The very best part of choosing to be a photographer over 14 years ago, is the friends it’s brought into my life. Some of those friends have been in front of my lens, others a seat in my classroom and others (fellow photographers) shooting alongside me. Many of you fall under one of those categories-and I am so grateful ❤️ Jamie and I met because of our mutual love of photography. I have had the privilege of capturing this trio several times…and I have loved every minute of each of those opportunities. They are beautiful to the core…inside and out. These are some images we created in and around Snowbasin Ski Resort.
Thank you friends for spending a beautiful fall Saturday morning with me.
I recently finished the book YOU ARE A BADASS AT MAKING MONEY by Jen Sincero. I loved the book. (If swearing isn’t your thing, know that there is plenty of it in this book.) I gained so much insight, and it has given weeks (if not months!) of journaling|self reflecting work to go through. One of the first insights I gained, in my history with money, was my attitude toward it. I would never have consciously said this, but I had an almost fearful disdain for it. In fact, I held a belief that there was valor in poverty.
My father was born in 1931. He and his family were nearly overtaken by the depression. His mom raised her seven…and then eight children as a single mom for the majority of it. She has been revered for this, as she should be. She worked in cotton fields, orchards and sewing rooms. She often worked more than one job a day. She brought home a meager existence. I can’t imagine the struggle.
The struggle she went through is something I will always admire, but I took a long with that- an idealization of poverty. Her hardship, her poverty is what adds character to the story we re-tell of her. In our minds, it added honor to her mistakes and her triumphs. What if instead, we chose to see that hardship as a circumstance but not the value. What if we saw greatness in what she gained instead of what she lacked.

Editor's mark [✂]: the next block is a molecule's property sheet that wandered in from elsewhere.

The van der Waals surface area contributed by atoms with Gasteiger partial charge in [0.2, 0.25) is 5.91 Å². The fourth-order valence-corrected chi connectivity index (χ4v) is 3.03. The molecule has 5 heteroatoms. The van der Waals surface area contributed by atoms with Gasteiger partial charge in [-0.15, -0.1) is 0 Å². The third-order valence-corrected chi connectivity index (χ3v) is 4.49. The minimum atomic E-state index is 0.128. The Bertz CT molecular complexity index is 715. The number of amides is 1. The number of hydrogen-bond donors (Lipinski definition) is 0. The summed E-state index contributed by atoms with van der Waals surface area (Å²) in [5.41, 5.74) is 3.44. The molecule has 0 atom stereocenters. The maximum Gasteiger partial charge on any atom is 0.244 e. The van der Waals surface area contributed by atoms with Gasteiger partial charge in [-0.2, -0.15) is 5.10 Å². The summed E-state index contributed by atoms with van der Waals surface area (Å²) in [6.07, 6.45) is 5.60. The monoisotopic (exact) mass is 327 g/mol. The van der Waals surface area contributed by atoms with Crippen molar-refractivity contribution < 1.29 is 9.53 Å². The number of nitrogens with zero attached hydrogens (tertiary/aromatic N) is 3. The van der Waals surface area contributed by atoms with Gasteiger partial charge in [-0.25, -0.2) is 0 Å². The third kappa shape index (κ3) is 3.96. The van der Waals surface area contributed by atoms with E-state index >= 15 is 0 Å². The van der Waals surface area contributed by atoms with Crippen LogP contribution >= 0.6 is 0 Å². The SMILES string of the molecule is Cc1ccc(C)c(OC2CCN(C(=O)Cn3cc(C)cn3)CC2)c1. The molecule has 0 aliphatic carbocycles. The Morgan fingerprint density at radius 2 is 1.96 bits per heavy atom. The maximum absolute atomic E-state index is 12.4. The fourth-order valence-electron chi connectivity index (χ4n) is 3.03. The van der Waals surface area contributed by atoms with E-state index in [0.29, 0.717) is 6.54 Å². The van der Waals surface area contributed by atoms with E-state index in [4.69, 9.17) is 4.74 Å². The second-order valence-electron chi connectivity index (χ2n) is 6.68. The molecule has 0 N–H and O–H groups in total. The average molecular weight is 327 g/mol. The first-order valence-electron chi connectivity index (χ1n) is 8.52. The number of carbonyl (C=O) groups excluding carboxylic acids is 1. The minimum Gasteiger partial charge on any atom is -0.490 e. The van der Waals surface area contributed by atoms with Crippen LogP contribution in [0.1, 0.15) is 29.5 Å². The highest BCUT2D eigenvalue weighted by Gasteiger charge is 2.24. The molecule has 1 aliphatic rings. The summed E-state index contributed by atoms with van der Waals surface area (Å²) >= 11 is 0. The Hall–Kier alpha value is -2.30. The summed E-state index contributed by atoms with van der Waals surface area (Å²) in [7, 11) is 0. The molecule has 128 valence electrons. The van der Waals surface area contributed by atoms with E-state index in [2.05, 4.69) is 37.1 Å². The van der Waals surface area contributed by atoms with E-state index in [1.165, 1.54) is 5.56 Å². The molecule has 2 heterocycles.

My new story will be this:
I come from a line of hard working women. They bring tremendous value in the world. Their work is worthy of support and money. They created income and put a roof over our heads (including MY mom for me). They found many ways to feed themselves and the people they loved. They strived to do their best, and grow and learn. They knew that the money they created made them more of who they are, and not less. Poverty doesn’t define us. The value we put into the world and in our own lives does.
As Ms. Sincero teaches masterfully in her book, I know that the words we say do create our reality. And the thoughts we think about money feed those words. And the beliefs we hold, even the well intentioned ones, are the foundation of those thoughts. I know we can all benefit from considering what is contributing to our reality today. YOU ARE A BADASS AT MAKING MONEY helped me take a giant leap in that direction, and I am grateful.
I am over half way into my 100 DAY CHALLENGE that I shared yesterday. I don’t want it to end, which is crazy…because you don’t know anyone who loves ice cream and chocolate more than me. But this challenge has created a shift in me that I AM SO GRATEFUL FOR. I want to share 5 benefits I’ve seen from quitting refined sugar.
#1 CONFIDENCE, Each day that I color in a square, I reaffirm to myself that I have my own back, that I do what I say I will do, that I can count on me.
#2 HEALTH, my clothes fit better. My BMI was at 26.4 before I started (normal is between 18-24). I have lost 6 pounds. Weight isn’t my objective, but it is now going in the right direction. I hope to see this improve gradually over time.
#3 ELIMINATE EMOTIONAL EATING, the drama is gone. (I want to shout this from the rooftops!) This is my favorite aspect. Previously I had a lot of chatter going on about what I should eat, especially where treats and sugar were concerned. It’s gone. Infact I have noticed that almost all cravings, wanting certain foods from specific places is significantly diminished. Frequently we celebrated little things with ice cream…or going out for treats. Now, celebrating life’s little things are definitely more about celebrating than treating. Food has become fuel, and I couldn’t be happier about it.